You describe an abusive husband who doesn't show any respect, love or consideration to you, and I suppose that you feel the same towards him. Did your previous marriages end because of the same dynamics?

You have many good things in your life like your daughters, your job, your belief that you could make it on your own. The problem is that for the moment you can't make it in your married life and it is about time to try to resolve this big issue.

The question is not "to leave or to stay," but rather to find out the reasons for your poor choices in husbands. Experience shows that leaving one husband after the other doesn't prevent you from making the same mistake. This time, it is crucial for you to understand the deeper reason for your pattern -- the unconscious system that makes you fail again and again in your marriages.

On the one hand you have self-esteem and confidence in yourself, on the other hand you choose a man who puts you down and takes these positive feelings away from you. As you write, the root of the problem is probably anchored in your childhood. You grew up in a dysfunctional family where the model of your parents as a couple left you with a negative image.

As long as you don't resolve this conflict within you and do not stop seeing yourself as a woman who "deserves" to be abused by her husband, staying or leaving wouldn't make a real difference.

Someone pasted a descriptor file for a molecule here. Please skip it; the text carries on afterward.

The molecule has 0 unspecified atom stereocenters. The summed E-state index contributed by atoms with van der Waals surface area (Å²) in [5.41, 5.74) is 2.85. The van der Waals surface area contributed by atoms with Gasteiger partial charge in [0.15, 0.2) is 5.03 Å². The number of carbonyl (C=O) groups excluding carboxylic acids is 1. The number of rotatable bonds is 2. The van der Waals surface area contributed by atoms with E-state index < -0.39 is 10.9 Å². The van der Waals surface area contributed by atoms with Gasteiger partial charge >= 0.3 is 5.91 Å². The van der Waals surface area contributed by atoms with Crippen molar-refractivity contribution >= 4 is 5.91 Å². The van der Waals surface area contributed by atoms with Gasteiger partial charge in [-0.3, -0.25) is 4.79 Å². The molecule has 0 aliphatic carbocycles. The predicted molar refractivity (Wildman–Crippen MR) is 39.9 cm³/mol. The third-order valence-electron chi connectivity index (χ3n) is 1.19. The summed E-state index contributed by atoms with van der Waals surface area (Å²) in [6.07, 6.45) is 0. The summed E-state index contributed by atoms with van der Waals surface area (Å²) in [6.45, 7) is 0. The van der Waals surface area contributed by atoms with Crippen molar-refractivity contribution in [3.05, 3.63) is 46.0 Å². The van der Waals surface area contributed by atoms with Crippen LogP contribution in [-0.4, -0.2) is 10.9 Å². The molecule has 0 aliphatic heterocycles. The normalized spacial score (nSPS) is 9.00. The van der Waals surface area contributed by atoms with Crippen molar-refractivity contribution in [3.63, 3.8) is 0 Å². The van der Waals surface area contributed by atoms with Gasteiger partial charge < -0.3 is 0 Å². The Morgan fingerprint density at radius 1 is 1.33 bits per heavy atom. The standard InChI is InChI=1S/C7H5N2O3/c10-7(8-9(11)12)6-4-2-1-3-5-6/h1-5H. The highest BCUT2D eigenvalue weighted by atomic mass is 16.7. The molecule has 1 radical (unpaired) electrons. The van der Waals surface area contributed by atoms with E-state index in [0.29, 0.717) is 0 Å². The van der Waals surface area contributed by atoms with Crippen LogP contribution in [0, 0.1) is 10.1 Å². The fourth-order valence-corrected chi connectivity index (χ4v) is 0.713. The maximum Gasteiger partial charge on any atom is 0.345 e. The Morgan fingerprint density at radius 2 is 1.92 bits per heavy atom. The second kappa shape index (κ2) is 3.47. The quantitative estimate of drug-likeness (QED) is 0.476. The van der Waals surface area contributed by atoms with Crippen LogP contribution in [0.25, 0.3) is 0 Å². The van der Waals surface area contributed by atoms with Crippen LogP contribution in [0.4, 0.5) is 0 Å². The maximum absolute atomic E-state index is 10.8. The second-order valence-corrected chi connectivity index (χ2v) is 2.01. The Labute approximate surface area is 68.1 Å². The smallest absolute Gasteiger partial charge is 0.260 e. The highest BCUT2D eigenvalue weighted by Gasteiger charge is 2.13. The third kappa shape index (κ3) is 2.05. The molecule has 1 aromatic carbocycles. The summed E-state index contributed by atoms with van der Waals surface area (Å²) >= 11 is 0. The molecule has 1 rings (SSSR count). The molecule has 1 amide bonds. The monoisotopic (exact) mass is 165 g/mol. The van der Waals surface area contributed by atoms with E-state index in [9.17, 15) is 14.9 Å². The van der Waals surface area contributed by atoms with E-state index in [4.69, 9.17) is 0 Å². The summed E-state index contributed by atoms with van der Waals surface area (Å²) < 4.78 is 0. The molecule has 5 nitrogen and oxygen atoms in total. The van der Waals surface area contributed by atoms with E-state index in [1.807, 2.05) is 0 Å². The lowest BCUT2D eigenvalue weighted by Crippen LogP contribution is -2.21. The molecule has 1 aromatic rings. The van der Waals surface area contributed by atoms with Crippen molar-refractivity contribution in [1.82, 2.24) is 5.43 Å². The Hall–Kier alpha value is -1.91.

My suggestion to you is to seek intensive and introspective psychotherapy. Only when you understand the source of your marital problems will you be able to make the right decision.

Arlette Simon, MSW

Last modified on Thursday, 12 January 2012 14:08
Did You Like This? SHARE IT NOW!

Leave a comment

Make sure you enter the (*) required information where indicated.
Basic HTML code is allowed.

Arlette Simon

Arlette Simon

Arlette Simon is a clinical social worker (MSW) and a licensed psychotherapist. She has more than 35 years experience in various fields of mental health, including work in welfare agencies, adoption services, general hospitals, and psychiatric hospitals. She has a private practice and is chief supervisor of a team of professionals in a rehabilitation community for the mentally ill. Her professional training also includes Jungian psychotherapy, transpersonal psychology, reincarnation therapy, guided imagery therapy, energy work as a Reiki practitioner and reflexology.

Interactive Features

Family Soap Opera

Join the Austen-Kutchinskys as they struggle to make their new blended family work.

Real Life Dramas

Listen to others Think it only happens to you? Families in conflict reveal their innermost struggles to communicate.

RealLetters

Learn how to express yourself through letter writing- using proven techniques for creating positive relationships.

Real Greetings

Real Cards...for Real Life

Marriage Tips

Receive Marriage Tips from Dr. Michael Tobin Delivered Directly To Your Mailbox

SIGN UP NOW and Receive the E-Book "10 Things Never To Do In A Marriage" FOR FREE!

Name:
Email:

See Sample Tips

We respect your email privacy

Recommended Books


J-Town Internet Site Design